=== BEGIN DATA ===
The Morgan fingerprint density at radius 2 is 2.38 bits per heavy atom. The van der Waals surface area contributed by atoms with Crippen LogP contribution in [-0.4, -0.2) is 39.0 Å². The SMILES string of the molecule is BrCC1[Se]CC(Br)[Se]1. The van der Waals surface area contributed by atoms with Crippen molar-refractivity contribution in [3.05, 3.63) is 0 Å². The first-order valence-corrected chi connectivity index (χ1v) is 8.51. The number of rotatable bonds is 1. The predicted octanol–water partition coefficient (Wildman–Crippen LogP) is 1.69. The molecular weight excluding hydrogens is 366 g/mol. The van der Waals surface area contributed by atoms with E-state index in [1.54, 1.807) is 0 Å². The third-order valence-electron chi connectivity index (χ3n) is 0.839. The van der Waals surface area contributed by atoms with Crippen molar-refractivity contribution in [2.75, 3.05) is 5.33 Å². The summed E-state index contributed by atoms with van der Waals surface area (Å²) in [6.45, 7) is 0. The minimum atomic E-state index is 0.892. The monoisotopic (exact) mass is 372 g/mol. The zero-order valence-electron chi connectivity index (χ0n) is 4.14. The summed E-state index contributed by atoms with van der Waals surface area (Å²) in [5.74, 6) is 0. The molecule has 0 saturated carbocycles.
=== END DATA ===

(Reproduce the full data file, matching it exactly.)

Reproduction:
The Morgan fingerprint density at radius 2 is 2.38 bits per heavy atom. The van der Waals surface area contributed by atoms with Crippen LogP contribution in [-0.4, -0.2) is 39.0 Å². The SMILES string of the molecule is BrCC1[Se]CC(Br)[Se]1. The van der Waals surface area contributed by atoms with Crippen molar-refractivity contribution in [3.05, 3.63) is 0 Å². The first-order valence-corrected chi connectivity index (χ1v) is 8.51. The number of rotatable bonds is 1. The predicted octanol–water partition coefficient (Wildman–Crippen LogP) is 1.69. The molecular weight excluding hydrogens is 366 g/mol. The van der Waals surface area contributed by atoms with E-state index in [1.54, 1.807) is 0 Å². The third-order valence-electron chi connectivity index (χ3n) is 0.839. The van der Waals surface area contributed by atoms with Crippen molar-refractivity contribution in [2.75, 3.05) is 5.33 Å². The summed E-state index contributed by atoms with van der Waals surface area (Å²) in [6.45, 7) is 0. The minimum atomic E-state index is 0.892. The monoisotopic (exact) mass is 372 g/mol. The zero-order valence-electron chi connectivity index (χ0n) is 4.14. The summed E-state index contributed by atoms with van der Waals surface area (Å²) in [5.74, 6) is 0. The molecule has 0 saturated carbocycles.